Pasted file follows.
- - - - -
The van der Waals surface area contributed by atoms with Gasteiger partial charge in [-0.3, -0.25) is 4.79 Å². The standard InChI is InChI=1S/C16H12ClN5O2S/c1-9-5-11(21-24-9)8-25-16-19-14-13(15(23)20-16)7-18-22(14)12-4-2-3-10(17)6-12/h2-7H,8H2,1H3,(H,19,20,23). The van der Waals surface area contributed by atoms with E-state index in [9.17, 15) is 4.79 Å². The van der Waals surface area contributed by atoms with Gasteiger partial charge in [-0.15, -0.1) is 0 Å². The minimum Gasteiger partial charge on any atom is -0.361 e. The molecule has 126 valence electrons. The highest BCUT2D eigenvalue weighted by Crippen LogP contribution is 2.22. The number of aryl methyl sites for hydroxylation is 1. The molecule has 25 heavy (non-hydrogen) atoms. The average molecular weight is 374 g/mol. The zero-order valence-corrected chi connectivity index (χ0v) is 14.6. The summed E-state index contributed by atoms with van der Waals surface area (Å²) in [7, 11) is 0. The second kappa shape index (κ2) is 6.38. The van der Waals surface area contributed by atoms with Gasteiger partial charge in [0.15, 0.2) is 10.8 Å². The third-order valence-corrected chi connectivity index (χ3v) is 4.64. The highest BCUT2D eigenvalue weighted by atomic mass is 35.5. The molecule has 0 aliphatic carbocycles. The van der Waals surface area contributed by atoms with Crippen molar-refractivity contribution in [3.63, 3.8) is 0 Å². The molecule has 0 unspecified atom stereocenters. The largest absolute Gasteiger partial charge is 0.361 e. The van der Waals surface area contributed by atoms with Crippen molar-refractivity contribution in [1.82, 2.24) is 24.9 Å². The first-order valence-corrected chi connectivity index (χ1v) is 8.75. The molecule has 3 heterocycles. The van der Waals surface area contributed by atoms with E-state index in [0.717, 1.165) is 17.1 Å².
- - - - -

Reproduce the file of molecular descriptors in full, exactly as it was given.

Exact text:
The van der Waals surface area contributed by atoms with Gasteiger partial charge in [-0.3, -0.25) is 4.79 Å². The standard InChI is InChI=1S/C16H12ClN5O2S/c1-9-5-11(21-24-9)8-25-16-19-14-13(15(23)20-16)7-18-22(14)12-4-2-3-10(17)6-12/h2-7H,8H2,1H3,(H,19,20,23). The van der Waals surface area contributed by atoms with E-state index in [9.17, 15) is 4.79 Å². The van der Waals surface area contributed by atoms with Gasteiger partial charge in [-0.15, -0.1) is 0 Å². The minimum Gasteiger partial charge on any atom is -0.361 e. The molecule has 126 valence electrons. The highest BCUT2D eigenvalue weighted by Crippen LogP contribution is 2.22. The number of aryl methyl sites for hydroxylation is 1. The molecule has 25 heavy (non-hydrogen) atoms. The average molecular weight is 374 g/mol. The zero-order valence-corrected chi connectivity index (χ0v) is 14.6. The summed E-state index contributed by atoms with van der Waals surface area (Å²) in [7, 11) is 0. The second kappa shape index (κ2) is 6.38. The van der Waals surface area contributed by atoms with Gasteiger partial charge in [0.15, 0.2) is 10.8 Å². The third-order valence-corrected chi connectivity index (χ3v) is 4.64. The highest BCUT2D eigenvalue weighted by atomic mass is 35.5. The molecule has 0 aliphatic carbocycles. The van der Waals surface area contributed by atoms with Crippen molar-refractivity contribution in [3.63, 3.8) is 0 Å². The molecule has 0 unspecified atom stereocenters. The largest absolute Gasteiger partial charge is 0.361 e. The van der Waals surface area contributed by atoms with Crippen molar-refractivity contribution in [1.82, 2.24) is 24.9 Å². The first-order valence-corrected chi connectivity index (χ1v) is 8.75. The molecule has 3 heterocycles. The van der Waals surface area contributed by atoms with E-state index in [0.717, 1.165) is 17.1 Å².